• WeChat

As I said earlier, WeChat is pretty much the only social media in China. They use it for everything- texting, renting a bike and even paying. So go ahead and download it and create a profile. You will use it to talk to your guides and your travel group. I WISH I would have asked Lucy's foster mother to friend me on WeChat so I could have stayed connected with her. One of my biggest regrets for sure.

• Battery backup charger

My mom brought a backup battery charger and it came in clutch when one of our phones was about to die.

• Downloaded music

We have a "Sleep Playlist" that we play for our kids every night when putting them to bed on Spotify, and so we downloaded it to our phones before we left. I also downloaded this album- "A Little Mandarin" which has some familiar children's music in Chinese. I wish I had downloaded more just to enjoy while we were hanging out in our hotel room.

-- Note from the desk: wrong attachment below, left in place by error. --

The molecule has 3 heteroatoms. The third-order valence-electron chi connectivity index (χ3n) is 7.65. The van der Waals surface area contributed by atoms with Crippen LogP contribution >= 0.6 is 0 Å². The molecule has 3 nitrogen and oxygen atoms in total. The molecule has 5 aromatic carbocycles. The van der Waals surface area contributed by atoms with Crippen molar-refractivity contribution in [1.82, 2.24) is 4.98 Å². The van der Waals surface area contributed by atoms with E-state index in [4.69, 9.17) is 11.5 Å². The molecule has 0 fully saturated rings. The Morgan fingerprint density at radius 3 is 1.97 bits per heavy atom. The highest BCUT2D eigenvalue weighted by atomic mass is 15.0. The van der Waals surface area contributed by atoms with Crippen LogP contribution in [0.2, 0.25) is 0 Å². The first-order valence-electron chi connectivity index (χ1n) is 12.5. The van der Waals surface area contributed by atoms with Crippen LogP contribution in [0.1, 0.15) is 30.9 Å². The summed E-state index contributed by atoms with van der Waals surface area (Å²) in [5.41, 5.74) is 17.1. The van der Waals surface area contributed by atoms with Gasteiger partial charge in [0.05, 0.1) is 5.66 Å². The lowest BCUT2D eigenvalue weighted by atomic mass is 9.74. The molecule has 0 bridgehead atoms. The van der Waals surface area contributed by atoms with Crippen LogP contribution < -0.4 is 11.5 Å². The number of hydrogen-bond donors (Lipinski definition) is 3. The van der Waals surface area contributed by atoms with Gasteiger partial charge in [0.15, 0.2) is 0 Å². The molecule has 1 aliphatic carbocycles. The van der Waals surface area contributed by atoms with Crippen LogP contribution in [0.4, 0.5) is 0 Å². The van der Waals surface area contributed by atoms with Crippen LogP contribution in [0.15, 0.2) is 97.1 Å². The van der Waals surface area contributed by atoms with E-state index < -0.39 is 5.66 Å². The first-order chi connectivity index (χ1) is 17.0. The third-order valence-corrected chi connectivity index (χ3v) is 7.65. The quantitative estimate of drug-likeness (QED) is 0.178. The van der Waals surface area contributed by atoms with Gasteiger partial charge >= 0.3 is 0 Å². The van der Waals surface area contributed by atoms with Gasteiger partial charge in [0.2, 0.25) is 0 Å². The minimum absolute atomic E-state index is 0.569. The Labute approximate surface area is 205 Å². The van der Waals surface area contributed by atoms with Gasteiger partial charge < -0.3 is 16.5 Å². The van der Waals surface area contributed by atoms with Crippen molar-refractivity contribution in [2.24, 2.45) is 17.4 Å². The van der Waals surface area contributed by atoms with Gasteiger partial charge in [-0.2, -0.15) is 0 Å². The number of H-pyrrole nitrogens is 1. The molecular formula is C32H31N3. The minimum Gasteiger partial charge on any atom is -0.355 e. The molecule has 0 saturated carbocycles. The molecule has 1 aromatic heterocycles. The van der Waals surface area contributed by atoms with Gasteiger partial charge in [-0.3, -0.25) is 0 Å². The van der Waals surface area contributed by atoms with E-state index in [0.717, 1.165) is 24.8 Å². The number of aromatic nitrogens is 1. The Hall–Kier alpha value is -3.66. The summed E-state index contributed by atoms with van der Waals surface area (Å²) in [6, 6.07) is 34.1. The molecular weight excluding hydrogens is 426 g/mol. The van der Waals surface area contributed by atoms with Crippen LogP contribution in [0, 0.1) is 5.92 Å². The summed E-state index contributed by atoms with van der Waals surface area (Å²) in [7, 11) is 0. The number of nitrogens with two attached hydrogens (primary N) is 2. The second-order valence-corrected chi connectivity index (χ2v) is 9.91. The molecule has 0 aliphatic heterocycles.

• Google Translate

This app was super handy when we needed to read a menu, read a street sign, or try to communicate with a shop owner. Must download!

• List of waiting games

You'll spend a lot of time waiting- in an airport, like, van, etc. and if you are bringing kids, you will need some entertainment. I kept this list on my phone of games that required nothing but kept the kids entertained:

I Spy / Simon says / Thumb wrestling / Would you rather / Two truths and a lie / Telephone  / Rock Paper Scissors / Alphabeth Game- My name is Alice. My husbands name is al. We come from Alabama, where we sell apricots / 20 questions- guess the animal or person